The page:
Paul R. Connolly, 56, a partner in the noted Washington law firm of Williams & Connolly, died yesterday at Georgetown University Hospital following a heart attack.
Like Edward Bennett Williams, who is regarded as one of the leading criminal lawyers in the nation, Mr. Connolly was a trial lawyer. Like Williams, he defended many persons charged with criminal offenses. But his specialty was civil litigation. In the 30 years that he practiced here, he tried cases ranging from personal injuries and contracts to antitrust matters and the Alaska pipeline.
Mr. Connolly and Williams became partners in 1967. One was expert in criminal law, the other in civil law, and their firm was capable of any kind of trial work.
In 1971, they were joined by Joseph A. Califano Jr., who had been President Johnson's chief adviser on domestic affairs and who now is secretary of Health, Education and Welfare. Califano, the 17th lawyer to join the firm, concentrated on corporate affairs, and the scope of legal services offered by what was then known as Williams, Connolly & Califano expanded. Williams & Connolly, which includes The Washington Post among its clients, now has more than 50 lawyers.
Both Williams and Califano credited Mr. Connolly with a major role in this growth.
"He made a tremendous contribution," Williams said. "I regarded him as one of the finest lawyers I ever knew."
"In human terms, he was the most decent person I ever met," Califano said. "He loved to litigate, he loved the law. In the law firm, he was the glue in terms of keeping everybody together."
Associates described Mr. Connolly as a perfectionist who tried each case as if it was to be his last.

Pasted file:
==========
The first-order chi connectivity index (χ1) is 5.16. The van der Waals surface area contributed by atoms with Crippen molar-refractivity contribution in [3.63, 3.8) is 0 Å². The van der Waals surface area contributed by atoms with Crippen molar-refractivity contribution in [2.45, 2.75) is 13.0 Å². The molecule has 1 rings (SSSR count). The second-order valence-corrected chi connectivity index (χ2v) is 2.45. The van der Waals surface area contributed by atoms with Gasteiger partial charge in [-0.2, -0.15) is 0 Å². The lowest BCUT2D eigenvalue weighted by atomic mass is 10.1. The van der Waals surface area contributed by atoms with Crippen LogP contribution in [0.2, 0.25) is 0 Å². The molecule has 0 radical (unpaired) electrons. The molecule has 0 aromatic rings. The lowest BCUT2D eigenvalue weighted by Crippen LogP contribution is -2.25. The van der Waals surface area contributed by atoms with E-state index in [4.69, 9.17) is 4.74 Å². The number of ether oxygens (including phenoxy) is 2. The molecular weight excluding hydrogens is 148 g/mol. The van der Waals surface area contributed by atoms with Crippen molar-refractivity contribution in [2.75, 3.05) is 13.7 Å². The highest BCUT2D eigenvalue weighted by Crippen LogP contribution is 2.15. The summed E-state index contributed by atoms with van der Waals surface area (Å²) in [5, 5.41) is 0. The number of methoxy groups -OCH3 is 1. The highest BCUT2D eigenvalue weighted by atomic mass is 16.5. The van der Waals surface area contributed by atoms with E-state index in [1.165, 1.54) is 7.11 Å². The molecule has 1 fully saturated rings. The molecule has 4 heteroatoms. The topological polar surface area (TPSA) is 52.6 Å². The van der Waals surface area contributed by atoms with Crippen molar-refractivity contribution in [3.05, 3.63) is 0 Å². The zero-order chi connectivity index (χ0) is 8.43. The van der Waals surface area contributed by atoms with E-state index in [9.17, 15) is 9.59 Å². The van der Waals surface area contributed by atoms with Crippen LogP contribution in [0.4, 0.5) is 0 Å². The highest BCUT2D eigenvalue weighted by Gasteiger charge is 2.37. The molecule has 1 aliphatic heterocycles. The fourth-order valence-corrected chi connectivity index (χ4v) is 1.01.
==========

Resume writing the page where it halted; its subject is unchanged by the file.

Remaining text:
Among his more publicized cases was the defense of Otto Kerner, former governor of Illinois and then a U.S. Court of Appeals judge. Kerner and Theodore J. Isaacs, who had been Illinois state revenue director, were convicted of bribery, conspiracy and related charges in connection with a scheme in which they were said to have bought race track stock at favorable terms and then granted favors to the tracks owners.
He won a case before the U.S. Supreme Court in which he represented Maryland colleges with church connections.The American Civil Liberties Union had challenged the Maryland state practice of providing financial aid to these institutions. The ACLU said that such aid violated the doctrine of separation of church and state.
In a case involving ownership of a device that separated the meat from chicken necks, Mr. Connolly suggested that members of the jury be permitted to ask questions about how it worked. The court agreed to this novel suggestion. Mr. Connolly's client won.
Mr. Connolly was not in awe of judges. A judge in the U.S. District Court in Washington twice overruled him in a case involving a contract, and then said:
"The court is watching you, Mr. Connolly."
"Mr. Connolly is watching the court," Mr. Connolly replied.
Paul Raymond Connolly was born in Baltimore on June 28, 1922. He remained a devout member of The Catholic Church throughout his life. Despite the hard times of the Great Depression, he was able to go to Loyola College in Baltimore and graduated in 1943.